Even before age five, I remember being in love with
the written word. At that time, my mother was an elementary school teacher, and she hand-made my first books, sewing the binding
with white thread on her sewing machine. I hadn't yet entered kindergarten but how I loved those books with only a few words
and large pictures that she had crafted for me.
Various other people unknowingly made sweet and caring
contributions to my childhood love of writing. One of my dad's older sisters and I wrote and mailed little letters to each
other. Even though she was married and busy with her own teaching career, she always wrote back to me. During one of the rare
trips to her home, she showed me the special box where she kept all my letters tied up in satin ribbon. I was overwhelmed
-- I was important and what I wrote was important to someone.
Through other various careers (e.g. high school teacher,
tax accountant, employee benefits consultant) I still carried the dream to be a writer. In the late 1980's I took several
courses from the University of Houston's Creative Writing department. At that point, I was fascinated by the short story and
focused on writing in that form. Several pieces were published in literary journals or anthologized.
In 1992 I began writing poetry. To this day I have
no idea what changed the focus of my writing. Every time I sat down to write, poetry came out on the page, not fiction.
Several years went by in my policing career before
I began writing about police work. The first poem in that subject area was "Rosie Working Plain Clothes" -- a humorous
piece. Many of the later poems touch on death or things that are worse. It is my hope that some of these poems will spark
understanding in civilians of the incredible paradoxes police officers have to deal with and work under on a daily basis.
Law, justice, mercy -- they're all imperfect. Police officers work with these imperfections every day or night, then go home,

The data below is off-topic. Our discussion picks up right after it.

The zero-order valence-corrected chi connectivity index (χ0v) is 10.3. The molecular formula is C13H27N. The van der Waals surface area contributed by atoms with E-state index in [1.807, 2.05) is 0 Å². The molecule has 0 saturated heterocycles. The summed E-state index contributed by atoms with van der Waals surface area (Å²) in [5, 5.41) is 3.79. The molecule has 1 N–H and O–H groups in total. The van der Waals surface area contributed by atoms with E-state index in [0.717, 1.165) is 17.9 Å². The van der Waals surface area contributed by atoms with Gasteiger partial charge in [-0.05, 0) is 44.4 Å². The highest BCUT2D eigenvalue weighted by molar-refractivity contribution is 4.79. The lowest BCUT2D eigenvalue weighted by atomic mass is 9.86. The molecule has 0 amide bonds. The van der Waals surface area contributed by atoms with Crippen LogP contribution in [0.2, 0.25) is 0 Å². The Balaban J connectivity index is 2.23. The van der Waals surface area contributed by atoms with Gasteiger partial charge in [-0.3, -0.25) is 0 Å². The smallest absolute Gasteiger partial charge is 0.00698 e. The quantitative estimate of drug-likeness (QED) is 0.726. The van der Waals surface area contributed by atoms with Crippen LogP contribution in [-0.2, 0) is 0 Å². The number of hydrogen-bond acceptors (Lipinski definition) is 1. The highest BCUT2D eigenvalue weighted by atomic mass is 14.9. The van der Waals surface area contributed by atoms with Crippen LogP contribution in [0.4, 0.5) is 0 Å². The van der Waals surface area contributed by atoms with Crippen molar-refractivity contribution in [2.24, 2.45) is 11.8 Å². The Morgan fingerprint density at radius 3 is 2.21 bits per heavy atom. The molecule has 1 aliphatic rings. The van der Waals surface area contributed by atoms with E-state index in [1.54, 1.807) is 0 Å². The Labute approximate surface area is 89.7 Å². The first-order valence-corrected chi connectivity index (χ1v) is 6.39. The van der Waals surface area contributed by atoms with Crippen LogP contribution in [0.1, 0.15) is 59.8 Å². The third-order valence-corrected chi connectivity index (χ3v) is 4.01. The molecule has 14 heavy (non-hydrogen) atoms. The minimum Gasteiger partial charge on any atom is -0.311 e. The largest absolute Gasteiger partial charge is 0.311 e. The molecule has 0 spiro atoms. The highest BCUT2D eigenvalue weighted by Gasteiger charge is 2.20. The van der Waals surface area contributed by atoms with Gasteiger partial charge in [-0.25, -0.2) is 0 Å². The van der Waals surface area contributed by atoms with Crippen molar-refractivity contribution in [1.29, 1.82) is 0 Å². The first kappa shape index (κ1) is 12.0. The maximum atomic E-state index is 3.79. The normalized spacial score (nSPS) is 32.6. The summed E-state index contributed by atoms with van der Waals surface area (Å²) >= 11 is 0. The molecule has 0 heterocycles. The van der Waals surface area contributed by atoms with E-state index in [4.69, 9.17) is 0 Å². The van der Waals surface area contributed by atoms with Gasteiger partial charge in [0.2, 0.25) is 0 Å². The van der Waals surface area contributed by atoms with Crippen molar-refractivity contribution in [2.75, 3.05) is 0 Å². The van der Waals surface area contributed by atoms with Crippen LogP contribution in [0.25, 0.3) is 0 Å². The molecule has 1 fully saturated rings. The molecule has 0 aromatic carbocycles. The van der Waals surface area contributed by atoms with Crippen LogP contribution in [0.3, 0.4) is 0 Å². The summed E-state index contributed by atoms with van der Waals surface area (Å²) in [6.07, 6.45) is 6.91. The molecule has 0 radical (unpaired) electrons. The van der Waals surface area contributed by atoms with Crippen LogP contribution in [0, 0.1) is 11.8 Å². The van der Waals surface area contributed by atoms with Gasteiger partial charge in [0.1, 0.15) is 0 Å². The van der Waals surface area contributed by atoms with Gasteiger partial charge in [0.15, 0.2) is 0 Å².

and try not to get eaten up by them.
To date, I have won the 1999 PEN Texas Literary Award
in Poetry and placed semi-finalist in the 2000 Fourteenth Annual Louisiana Literature Prize for Poetry. I have also been awarded
the position of Visiting Scholar in the University of Houston's Center for Mexican American Studies for an unprecedented two
consecutive years (1999-2001).”
According to the book description
of Tired, Hungry, and Standing
in One Place for Twelve Hours:
Essential Cop Essays, “Over
twenty years ago, Sarah Cortez left a
flourishing corporate career to strap
on a gun, and police the streets.
Transitioning from designer heels and
a high-rise office to a low-bid,
agency-owned Crown Vic wasn’t easy,
but it delivered exactly what she
desired. In these highly-charged
personal reflections, Cortez reveals
the complicated machinery of a cop’s
heart, mind, and soul by dissecting
the differences between cops and
civilians. A must-read to understand
the intangibles demanded by
patience, and a belief in
justice—despite the grimy backdrop
where life can become death in an
to the book description of Cold Blue Steel, it “contains fifty lyric poems set in the world
of the urban street cop in Houston, the nation’s fourth largest metropolis. In the patrol car, at scenes of suicides
and DOAs, in the overtime reality of aching feet and sweating torsos, the reader experiences the hard realities and unexpected
luminosities of doing America’s most dangerous job.”
According to the book description of
How to Undress a Cop: Poems, “It's not every book of poetry that includes an "Ode to
Body Armor." But then, it's not every poet whose experience in academia includes a stint at the police academy. The poems